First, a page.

Remakes of classics – salute to original story or lack of creativity?

0 Comment(s)Print E-mail CGTN, March 16, 2018
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The classic Chinese folktale Legend of the White Snake will have another TV remake, drawing much ire from the country's netizens for a lack of original output from the entertainment industry.

The classic Chinese folktale Legend of the White Snake will have another TV remake. [Photo/Mtime]

Recent years have seen literary classics such as Journey to the West being frequently remade. The adaptations, relying on the popularity of the former series, usually churned out good ratings.

The Legend of the White Snake is among one of China's Four Great Folktales, which includes Lady Meng Jiang, Liang Shanbo and Zhu Yingtai, and The Cowherd and the Weaving Maid.

Huang Rong is the leading female character in The Legend of the Condor Heroes. Beautiful and smart, she is a master of Kung Fu and helps her lover Guo Jing overcome many difficulties. The photo shows a comparison of the actresses who have played the role of Huang Rong in different adaptations. [Photo provided to]

According to Chinanews, the upcoming TV series will be produced by an emerging film and television media company.

Reportedly, the adaptation will faithfully follow the original story, but with a few changes. Led by Yu Menglong and Ju Jingyi, the tale tells a story where a snake spirit, White Snake, transforms herself into a human and experiences the world with her friend Green Snake.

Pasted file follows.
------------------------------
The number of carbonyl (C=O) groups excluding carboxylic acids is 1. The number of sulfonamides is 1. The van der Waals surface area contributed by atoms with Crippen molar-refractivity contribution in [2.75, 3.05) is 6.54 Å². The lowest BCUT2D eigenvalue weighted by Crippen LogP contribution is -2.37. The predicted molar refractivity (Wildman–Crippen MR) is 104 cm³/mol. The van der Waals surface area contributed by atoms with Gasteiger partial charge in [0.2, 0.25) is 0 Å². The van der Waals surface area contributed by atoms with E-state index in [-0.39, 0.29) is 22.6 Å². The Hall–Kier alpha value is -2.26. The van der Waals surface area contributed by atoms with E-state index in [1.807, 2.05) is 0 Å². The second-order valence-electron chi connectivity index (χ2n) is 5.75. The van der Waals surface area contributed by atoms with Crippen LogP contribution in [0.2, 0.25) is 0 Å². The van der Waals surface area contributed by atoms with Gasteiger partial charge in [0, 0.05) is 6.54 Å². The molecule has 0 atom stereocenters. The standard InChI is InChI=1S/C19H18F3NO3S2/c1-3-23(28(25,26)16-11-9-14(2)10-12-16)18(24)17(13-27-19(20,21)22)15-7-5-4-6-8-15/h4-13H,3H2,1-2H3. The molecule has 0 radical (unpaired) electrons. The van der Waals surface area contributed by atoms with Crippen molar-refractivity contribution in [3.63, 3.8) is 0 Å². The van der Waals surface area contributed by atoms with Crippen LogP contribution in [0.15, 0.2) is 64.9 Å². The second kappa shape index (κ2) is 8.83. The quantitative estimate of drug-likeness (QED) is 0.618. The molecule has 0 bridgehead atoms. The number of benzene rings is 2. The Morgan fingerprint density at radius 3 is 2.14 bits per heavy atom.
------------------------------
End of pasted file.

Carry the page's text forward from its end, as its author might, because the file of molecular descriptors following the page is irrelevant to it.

She falls in love with a human, Xu Xian, and convinces him to marry her, after which the three friends open a pharmacy where White Snake's healing powers draw the attention of the play's antagonist, Fa Hai.

Chinese audience were pretty ticked off that the new remake seemed unlikely to go beyond the classics.

"Remake is to highlight how classic the original one is," according to a comment on China's Twitter-like social media platform Weibo.

"All you know is remake, remake, and remake. Can't you make a new show?" another user commented.

There has been a trend of pushing out remakes of historical TV dramas in the Chinese market in recent years, with multiple remakes of some classics every few years. Many of them have been failures instead of a successful salute to the source.

Most adaptations have been criticized for not bringing anything new. Nothing seems appealing to Chinese audiences: the cast, lines, or shooting method or even new technologies were applied – they all look similar to the classic adaptations.

So what's the point of having remakes?

Well, the basis of a successful remake is bringing something new. The adaptation should retain the essence of the original story as well as incorporate elements that conform to the spirit of the times. Simply embellishing the remake with history or spirits that know martial arts is not enough.

So the new round of historical drama remakes need to at least stick to one principle – to know what their audience wants.

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